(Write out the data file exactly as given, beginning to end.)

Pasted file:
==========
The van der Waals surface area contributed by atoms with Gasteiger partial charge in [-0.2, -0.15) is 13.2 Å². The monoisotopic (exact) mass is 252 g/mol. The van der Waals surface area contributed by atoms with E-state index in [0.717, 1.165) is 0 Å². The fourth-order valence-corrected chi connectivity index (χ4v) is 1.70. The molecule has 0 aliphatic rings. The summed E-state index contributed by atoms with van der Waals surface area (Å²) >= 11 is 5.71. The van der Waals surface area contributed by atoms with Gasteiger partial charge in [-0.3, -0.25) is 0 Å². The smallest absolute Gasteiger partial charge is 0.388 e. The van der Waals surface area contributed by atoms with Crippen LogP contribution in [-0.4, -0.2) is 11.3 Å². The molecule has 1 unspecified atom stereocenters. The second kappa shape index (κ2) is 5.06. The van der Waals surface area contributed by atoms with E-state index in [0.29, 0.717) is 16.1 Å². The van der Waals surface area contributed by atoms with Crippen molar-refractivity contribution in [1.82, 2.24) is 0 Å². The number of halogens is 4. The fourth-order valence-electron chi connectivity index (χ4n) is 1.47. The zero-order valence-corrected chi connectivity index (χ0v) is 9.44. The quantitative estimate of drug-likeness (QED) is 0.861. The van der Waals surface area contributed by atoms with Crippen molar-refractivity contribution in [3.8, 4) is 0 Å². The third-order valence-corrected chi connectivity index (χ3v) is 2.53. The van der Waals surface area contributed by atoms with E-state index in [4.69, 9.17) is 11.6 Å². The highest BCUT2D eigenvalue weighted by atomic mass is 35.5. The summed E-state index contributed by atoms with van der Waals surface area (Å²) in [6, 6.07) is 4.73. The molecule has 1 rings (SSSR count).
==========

The van der Waals surface area contributed by atoms with Gasteiger partial charge in [-0.2, -0.15) is 13.2 Å². The monoisotopic (exact) mass is 252 g/mol. The van der Waals surface area contributed by atoms with E-state index in [0.717, 1.165) is 0 Å². The fourth-order valence-corrected chi connectivity index (χ4v) is 1.70. The molecule has 0 aliphatic rings. The summed E-state index contributed by atoms with van der Waals surface area (Å²) >= 11 is 5.71. The van der Waals surface area contributed by atoms with Gasteiger partial charge in [-0.3, -0.25) is 0 Å². The smallest absolute Gasteiger partial charge is 0.388 e. The van der Waals surface area contributed by atoms with Crippen LogP contribution in [-0.4, -0.2) is 11.3 Å². The molecule has 1 unspecified atom stereocenters. The second kappa shape index (κ2) is 5.06. The van der Waals surface area contributed by atoms with E-state index in [0.29, 0.717) is 16.1 Å². The van der Waals surface area contributed by atoms with Crippen molar-refractivity contribution in [1.82, 2.24) is 0 Å². The number of halogens is 4. The fourth-order valence-electron chi connectivity index (χ4n) is 1.47. The zero-order valence-corrected chi connectivity index (χ0v) is 9.44. The quantitative estimate of drug-likeness (QED) is 0.861. The van der Waals surface area contributed by atoms with Crippen molar-refractivity contribution in [3.8, 4) is 0 Å². The third-order valence-corrected chi connectivity index (χ3v) is 2.53. The van der Waals surface area contributed by atoms with E-state index in [4.69, 9.17) is 11.6 Å². The highest BCUT2D eigenvalue weighted by atomic mass is 35.5. The summed E-state index contributed by atoms with van der Waals surface area (Å²) in [6, 6.07) is 4.73. The molecule has 1 rings (SSSR count).